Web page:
CHAPTER XII- INFORMATION TO THE POLICE AND THEIR POWERS TO INVESTIGATE (Section 154- 176), Part A- REGISTRATION (Section 154- 158), The Code of Criminal Procedure, 1973


The report first recorded by the police relating to the commission of a cognizable case is the first information report, giving first information of the cognizable crime.

The term ‘first information report’ has not been defined in the Code of Criminal Procedure. But, in substance, it is that information which is given to the police-‘first in point of time.’


  • Officer-in-charge of a police station.


  • The complainant, or
  • Someone on his behalf


  • FIR is not an encyclopedia
  • It is not necessary that it should set out the minutest details of the occurrence. 


To constitute any statement as FIR, following 2 conditions must be fulfilled:

  • It must be something in the nature of a complaint or accusation or at least information of a crime to set the machinery of the police in motion.
  • It must be something in the nature of a complaint or accusation or at least information of a crime to set the machinery of the police in motion.
  • It must be related to a cognizable offence on the face of it.


  • To provide information (as its title suggests)
  • To set the police in motion.
  • For protection of society.
  • To corroborate or contradict, the maker of it.


The legal position as to the object, value and use of the first information report is well settled. As-

  • The principal of the FIR, from the point of view of the investigation authorities is to-
    • obtain information about the alleged criminal activity, so as to be able to take suitable steps for tracing, and
    • bringing to book the party.
  • Its important, as conveying the information regarding the occurrence, cannot be doubted,
    • even though, FIR does not constitute substantive evidence.
  • FIR, only be used as a previous statement for the purpose of:
    • either corroborating its maker under section 157, Indian Evidence Act, or
    • contradict him under section 145, Indian Evidence Act.

(it can by no means be utilized for contradicting or discrediting the other witnesses.)

  • Consider FIR to be- ‘first in point of time’-
    • so that the prosecution case cannot be thrown out on the ground that in the first information report an altogether different version was given by its makers.


SECTION 2(c): “cognizable offence”

“Cognizable offence means an offence for which and “cognizable case” means a case in which, a police officer may, in accordance with the first schedule or under any law for the time being in force, arrest without warrant.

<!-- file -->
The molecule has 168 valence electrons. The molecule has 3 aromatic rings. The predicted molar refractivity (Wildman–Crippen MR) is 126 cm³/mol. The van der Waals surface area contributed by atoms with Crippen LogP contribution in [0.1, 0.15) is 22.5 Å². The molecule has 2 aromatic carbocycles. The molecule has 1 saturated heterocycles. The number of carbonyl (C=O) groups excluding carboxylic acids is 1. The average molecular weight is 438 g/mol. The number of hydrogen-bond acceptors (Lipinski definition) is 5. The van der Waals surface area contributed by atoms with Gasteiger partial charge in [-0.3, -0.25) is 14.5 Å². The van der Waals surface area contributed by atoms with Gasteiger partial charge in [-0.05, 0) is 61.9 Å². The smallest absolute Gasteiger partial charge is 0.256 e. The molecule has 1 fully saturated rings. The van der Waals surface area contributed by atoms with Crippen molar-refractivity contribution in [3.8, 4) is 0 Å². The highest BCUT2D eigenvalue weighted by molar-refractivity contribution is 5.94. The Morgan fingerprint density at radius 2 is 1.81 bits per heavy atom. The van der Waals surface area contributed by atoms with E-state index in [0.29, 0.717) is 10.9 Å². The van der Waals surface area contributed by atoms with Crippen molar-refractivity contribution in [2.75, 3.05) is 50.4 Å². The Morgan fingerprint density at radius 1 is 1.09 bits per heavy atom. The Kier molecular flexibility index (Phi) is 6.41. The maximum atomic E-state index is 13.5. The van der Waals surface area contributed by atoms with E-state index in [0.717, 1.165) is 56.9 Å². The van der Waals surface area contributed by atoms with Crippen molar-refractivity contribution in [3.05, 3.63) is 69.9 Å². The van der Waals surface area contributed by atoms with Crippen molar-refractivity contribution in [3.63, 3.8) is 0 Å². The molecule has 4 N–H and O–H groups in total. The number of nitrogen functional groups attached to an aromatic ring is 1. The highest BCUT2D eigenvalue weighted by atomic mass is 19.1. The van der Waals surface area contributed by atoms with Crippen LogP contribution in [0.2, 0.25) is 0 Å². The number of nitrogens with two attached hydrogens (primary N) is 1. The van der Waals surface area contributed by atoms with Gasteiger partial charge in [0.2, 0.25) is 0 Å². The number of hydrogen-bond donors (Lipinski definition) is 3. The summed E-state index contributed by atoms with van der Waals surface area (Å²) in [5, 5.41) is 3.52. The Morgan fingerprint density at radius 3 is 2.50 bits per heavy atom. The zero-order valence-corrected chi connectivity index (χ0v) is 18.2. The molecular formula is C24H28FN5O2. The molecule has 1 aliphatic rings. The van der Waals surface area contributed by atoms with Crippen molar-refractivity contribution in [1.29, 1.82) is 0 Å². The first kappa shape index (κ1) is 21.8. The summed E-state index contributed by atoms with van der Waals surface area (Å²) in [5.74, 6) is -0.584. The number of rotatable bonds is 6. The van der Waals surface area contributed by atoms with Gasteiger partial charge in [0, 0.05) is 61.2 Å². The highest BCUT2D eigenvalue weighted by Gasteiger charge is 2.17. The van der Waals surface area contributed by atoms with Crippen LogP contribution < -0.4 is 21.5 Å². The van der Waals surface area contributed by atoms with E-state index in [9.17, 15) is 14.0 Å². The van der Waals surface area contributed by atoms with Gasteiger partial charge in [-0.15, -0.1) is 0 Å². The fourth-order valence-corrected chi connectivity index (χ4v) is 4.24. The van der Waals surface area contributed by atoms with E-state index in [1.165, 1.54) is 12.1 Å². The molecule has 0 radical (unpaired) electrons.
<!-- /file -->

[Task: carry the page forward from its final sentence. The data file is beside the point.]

To bring an offence within the definition of “cognizable offence” under section 2(c) of the Code, the offence by itself should be such for which the offender can be arrested without a warrant of arrest.

A “non-cognizable offence” means an offence for which, and “non-cognizable case” means a case in which, a police officer may not arrest without warrant.

CASE: Joginder Kumar V Sate of U.P. and Others 1994 (4) SCC 260.

Section 2(c) of the Code defines ‘cognizable offence’ as an offence for which a police officer may arrest indicates that arrest is not a must in every cognizable case. It is the discretion of the police officer to arrest or not to arrest and the discretion cannot be an arbitrary one but must be guided by the principles laid down in this case.


(1)Every information relating to:

  • the commission of a cognizable offence,
  • to an officer in charge of  a police station (if given orally, shall be reduced to writing by him or under his direction and be read over to informant),
  • shall be signed by the informant (whether the report given is in writing or reduced to writing as aforesaid),
  • the substance thereof shall be entered in a book (station diary), to be kept by such officer in such prescribed form in this behalf by the State Government.


(a)SITUATION: If the information is given by the woman who is temporarily or permanently mentally or physically disabled, and

  • against whom an offence under Indian Penal Code, 1860 (45 of 1860) under section 326A, 326B, 354, 354A, 354B, 354C, 354D, 376, 376A, 376B, 376C, 376D, 376E, or 509 is alleged to have been committed or attempted.

CONSEQUENCE: Such information shall be:

  • recorded by a police officer,
  • at the:
    • residence of the person seeking to report such offence or
    • at a convenient place of such person’s choice,
  • in the presence of an interpreter or a special educator, as the case may be.

(b)the recording of such information shall be video graphed,

(c)the police officer shall get the statement of the person recorded by a Judicial Magistrate under clause (a) of sub-section (5A) of section 164 as soon as possible.

(2) A copy of the information as recorded under section 154(1), shall be given forthwith, free of cost, to the informant.

(3) SITUATION: If officer in charge of a police station refuse to record the information referred under section 154(1).